Click to Print
HGTV.com

http://www.hgtv.com/hgtv/landscaping/article/0,1000141,HGTV_32659_6034346,00.html

Mezze Planner: Making a Mediterranean Garden

Mediterranean-style gardens are among the most relaxing atmospheres around. Whether formal or naturalistic, their mellow color palette and emphasis on scent can whisk you away to a fine life on rocky coast, if only in your mind.

Mediterranean gardens can be naturalistic and wild, formal or some combination of both. Here, three examples of Mediterannean design offer inspiration for your own garden.

Mosaic Masterworks

Colorful mosaic tile is widely used in Mediterranean hardscaping. A small mosaic pool ties color bursts of planting and painted walls together in this courtyard, and provides a focal point around which pots and specimens are arranged. Planting is dense and textured, using palms and large-leafed architectural species.

Professor and designer Newell says:
“This garden was inspired by Spanish and Moroccan courtyards, in which intense, painted color is combined with carefully detailed spaces. I like crafted elements, so I laid and designed the pattern for the mosaic tiles (based on traditional Moroccan designs) myself. The garden’s not far from the beach, and enjoys a sheltered microclimate, enabling me to introduce a Mediterranean range of plants. The planting palette is varied and relatively high maintenance, which suits me as I have a keen interest in gardening. The space provides an outdoor room.”

Mediterranean Garden Includes Italian Glass MosaicSimple Steps: Vegetable Gardening ©Dorling Kindersley Limited 2009

Key Ingredients

Hardy fuchsia (image 1)

Japanese spindle tree (image 2)

Japanese maple (image 3)

Hosta (image 4)

  • Fuchsia Magellanica has Dangling Bell Like FlowersSimple Steps: Vegetable Gardening ©Dorling Kindersley Limited 2009
  • Euonymus Japonicus Remains Variegated in Full SunSimple Steps: Vegetable Gardening ©Dorling Kindersley Limited 2009
  • Japanese Maple has Extrodinary Fall ColorSimple Steps: Vegetable Gardening ©Dorling Kindersley Limited 2009
  • Elegans is One of Largest Hostas AvailableSimple Steps: Vegetable Gardening ©Dorling Kindersley Limited 2009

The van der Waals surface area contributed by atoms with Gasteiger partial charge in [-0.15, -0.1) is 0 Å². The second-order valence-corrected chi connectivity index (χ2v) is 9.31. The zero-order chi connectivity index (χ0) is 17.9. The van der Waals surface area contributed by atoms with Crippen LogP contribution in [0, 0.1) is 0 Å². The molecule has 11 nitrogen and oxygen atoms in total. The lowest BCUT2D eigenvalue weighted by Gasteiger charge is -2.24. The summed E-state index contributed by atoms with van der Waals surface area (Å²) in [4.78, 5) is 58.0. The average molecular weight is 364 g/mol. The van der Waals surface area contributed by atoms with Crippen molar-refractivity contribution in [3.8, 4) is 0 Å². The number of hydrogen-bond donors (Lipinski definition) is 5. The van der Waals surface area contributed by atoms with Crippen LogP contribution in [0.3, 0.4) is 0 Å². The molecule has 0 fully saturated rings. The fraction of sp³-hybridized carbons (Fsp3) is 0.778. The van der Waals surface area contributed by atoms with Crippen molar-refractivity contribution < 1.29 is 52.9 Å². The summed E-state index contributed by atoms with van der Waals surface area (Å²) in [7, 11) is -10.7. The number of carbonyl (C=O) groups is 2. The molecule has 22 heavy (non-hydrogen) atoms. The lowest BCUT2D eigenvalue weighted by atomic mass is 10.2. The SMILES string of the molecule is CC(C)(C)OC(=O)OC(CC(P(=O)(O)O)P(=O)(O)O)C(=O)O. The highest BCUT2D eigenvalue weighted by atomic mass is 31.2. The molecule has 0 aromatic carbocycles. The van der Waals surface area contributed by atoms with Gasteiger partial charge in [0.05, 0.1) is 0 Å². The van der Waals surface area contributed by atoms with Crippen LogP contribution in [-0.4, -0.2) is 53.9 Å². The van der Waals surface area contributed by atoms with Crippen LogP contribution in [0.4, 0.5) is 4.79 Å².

Secondary Styles

Lords and ladies (image 1)

"Vancouver Centennial" geranium (image 2)

Sweat pea (image 3)

  • Italian Arum has Arrowhead Shaped LeavesSimple Steps: Vegetable Gardening ©Dorling Kindersley Limited 2009
  • Stellar Geraniums Noted for Star Shaped FoliageSimple Steps: Vegetable Gardening ©Dorling Kindersley Limited 2009
  • Old Fashioned Sweet Peas Have Intense FragranceSimple Steps: Vegetable Gardening ©Dorling Kindersley Limited 2009

Rustic Charm

Key Mediterranean plants are included in one area of a large garden in southern France. An olive tree taking center stage and providing essential shade, while formal hedging sets the space off from the rest of the garden.

Designer Semini says:
“This plot in Provence was once a derelict sheepfold. It was first cleared and developed as a garden in the 1990s, but then improved and expanded in 2005. The Alpilles mountains form its backdrop. I wanted a sense of mystery, and to link the planting with the landscape using green and silvery foliage. The rustic character of the sheepfold was a key consideration in the materials I used. I like to mix the influences of the site, my client’s needs and my own ideas, and in this garden they came together well.”

Key Ingredients

Laurustinus viburnum (image 1)

Oleander (image 2)

Olive tree (image 3)

Spanish lavendar (image 4)

  • Laurustine has Attractive features All Year LongSimple Steps: Vegetable Gardening ©Dorling Kindersley Limited 2009
  • Oleander Flowers Prolifically and Stays EvergreenSimple Steps: Vegetable Gardening ©Dorling Kindersley Limited 2009
  • Olive Trees Often Used in Mediterranean GardensSimple Steps: Vegetable Gardening ©Dorling Kindersley Limited 2009
  • French Lavender has Pine Cone Shaped FlowersSimple Steps: Vegetable Gardening ©Dorling Kindersley Limited 2009

Good Taste

This garden, a steeply sloping, well-drained, sunny plot with panoramic views, lent itself to lively and aromatic Mediterranean herbs. The garden is laid out according to a strict grid; paving creates an informal terrace.

Design team Roberts and Smith say:
“The clients wanted their garden divided into intimate, sheltered 'rooms' and they helped to style these, although it was important to create the right microclimates first. This space, close to the kitchen and with dry soil, made Mediterranean herb-planting appropriate. But it was also a space that people walked through to access the rest of the garden, so had to look good."

Key Ingredients

Golden oregano (image 1)

Wild chives (image 2)

Gray santolina (also, lavender cotton) (image 3)

Thyme (image 4)

Terra-cotta paving (image 5)

  • Golden Oregano is Robust Creeper in Herb GardenSimple Steps: Vegetable Gardening ©Dorling Kindersley Limited 2009
  • Chives Grow as Clusters from Root to Form ClumpSimple Steps: Vegetable Gardening ©Dorling Kindersley Limited 2009
  • Lavender Cotton Often Used in Mediterranean GardenSimple Steps: Vegetable Gardening ©Dorling Kindersley Limited 2009
  • Lemon Thyme is Notable for Variegated Gold FoliageSimple Steps: Vegetable Gardening ©Dorling Kindersley Limited 2009
  • Terra Cotta Tile Often Used in Mediterranean SpaceSimple Steps: Vegetable Gardening ©Dorling Kindersley Limited 2009
Advertisement will not be printed